In this time of recession, when taxpayers are asked to invest their hard-earned money for the public good, all governments need to reassess the aims of their R&D budgets. Each nation must decide its own priorities; the experiences of Ireland and Finland suggest that there is much to be gained by investing explicitly for economic development — the benefits might be evident within a few years. The merits of defence research require debate.

The level of R&D funding needs to be raised across the board. EU governments should recommit to the Lisbon Strategy goal and boost their public funding of R&D to 1% of GDP as soon as possible. Private investment should follow with encouragement, as in Ireland.

Better economic models are needed to understand the impacts of investments in different areas. These could follow the framework set out in two World Bank reports5, 6 that consider natural resources, produced goods and services, and intangible social and intellectual value capital analogously to economist Adam Smith's 'land, labour and capital'. The first two are readily measured; the last is hard to evaluate but constitutes most of the wealth in developed societies.

In the meantime, GDP growth is a reasonable aim for R&D investment. Although it will not deliver all of the benefits that society desires, it correlates closely with broader measures such as the Human Development Index and Satisfaction with Life Index. GDP is thus not an end in itself, but an enabler of multiple end points.

To understand linkages between R&D investment and societal benefit, the 'science of science policy' field must be developed. The EU's 28 national programmes deserve attention because they constitute a rolling experiment in building knowledge economies. A series of workshops and joint research calls is needed to bring scientists and economists together to study the effects.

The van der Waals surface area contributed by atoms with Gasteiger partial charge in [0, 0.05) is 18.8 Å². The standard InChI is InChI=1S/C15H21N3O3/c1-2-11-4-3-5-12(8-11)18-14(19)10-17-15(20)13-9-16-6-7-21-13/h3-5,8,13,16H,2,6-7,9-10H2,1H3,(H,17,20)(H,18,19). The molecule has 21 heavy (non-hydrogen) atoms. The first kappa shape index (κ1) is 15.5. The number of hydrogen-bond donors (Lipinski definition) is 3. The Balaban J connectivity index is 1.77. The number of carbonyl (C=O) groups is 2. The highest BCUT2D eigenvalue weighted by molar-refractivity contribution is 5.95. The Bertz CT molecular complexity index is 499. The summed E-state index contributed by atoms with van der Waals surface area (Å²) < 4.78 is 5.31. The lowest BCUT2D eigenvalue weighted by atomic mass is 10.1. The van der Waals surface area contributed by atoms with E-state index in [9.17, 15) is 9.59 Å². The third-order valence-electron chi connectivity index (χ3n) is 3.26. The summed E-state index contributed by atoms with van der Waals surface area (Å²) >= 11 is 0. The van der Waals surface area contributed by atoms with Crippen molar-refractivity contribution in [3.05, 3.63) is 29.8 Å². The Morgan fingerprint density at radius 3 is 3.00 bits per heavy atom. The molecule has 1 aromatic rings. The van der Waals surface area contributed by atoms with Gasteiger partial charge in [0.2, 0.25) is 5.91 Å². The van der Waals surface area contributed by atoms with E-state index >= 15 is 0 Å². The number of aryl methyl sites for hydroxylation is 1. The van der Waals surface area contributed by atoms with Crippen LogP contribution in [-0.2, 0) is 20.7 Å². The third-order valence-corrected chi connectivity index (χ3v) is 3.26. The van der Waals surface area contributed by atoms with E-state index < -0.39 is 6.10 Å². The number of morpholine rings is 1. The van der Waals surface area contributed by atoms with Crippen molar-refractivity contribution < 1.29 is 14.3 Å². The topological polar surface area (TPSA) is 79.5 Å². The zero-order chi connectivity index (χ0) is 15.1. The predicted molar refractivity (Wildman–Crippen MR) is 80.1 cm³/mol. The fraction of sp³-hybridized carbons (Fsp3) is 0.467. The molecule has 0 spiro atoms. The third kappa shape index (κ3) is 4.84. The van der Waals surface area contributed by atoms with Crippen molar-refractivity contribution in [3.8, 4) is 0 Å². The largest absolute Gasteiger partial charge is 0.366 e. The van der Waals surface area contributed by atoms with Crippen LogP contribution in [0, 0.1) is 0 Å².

Europe will benefit from pooling its diverse experiences to get better value from the more than 90% of its R&D spend that is locked into national budgets. By strengthening links between researchers and institutions, perhaps through the EU Joint Programming Initiative, EU countries will gain more from Horizon 2020 than the financial contributions they make.

Most of the public science budget is invested in people, and most research is conducted by young scientists who move on to deploy their knowledge and skills throughout the economy. Governments must acknowledge that R&D is the driver of future welfare, security and prosperity.

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  1. Mazzucato, M. The Entrepreneurial State (Anthem, 2013).

  2. Lane, J. Nature 464, 488489 (2010).

  3. Marburger, J. H. Science 308, 1087 (2005).

  4. European Commission. Innovation Union Scoreboard 2013 (EC, 2013); available at

  5. World Bank. Where is the Wealth of Nations? (World Bank, 2006); available at

  6. World Bank. The Changing Wealth of Nations (World Bank, 2011); available at

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  1. Patrick Cunningham is professor of animal genetics at Trinity College Dublin, Ireland. From 2007 to 2012 he was chief scientific adviser to the Irish government.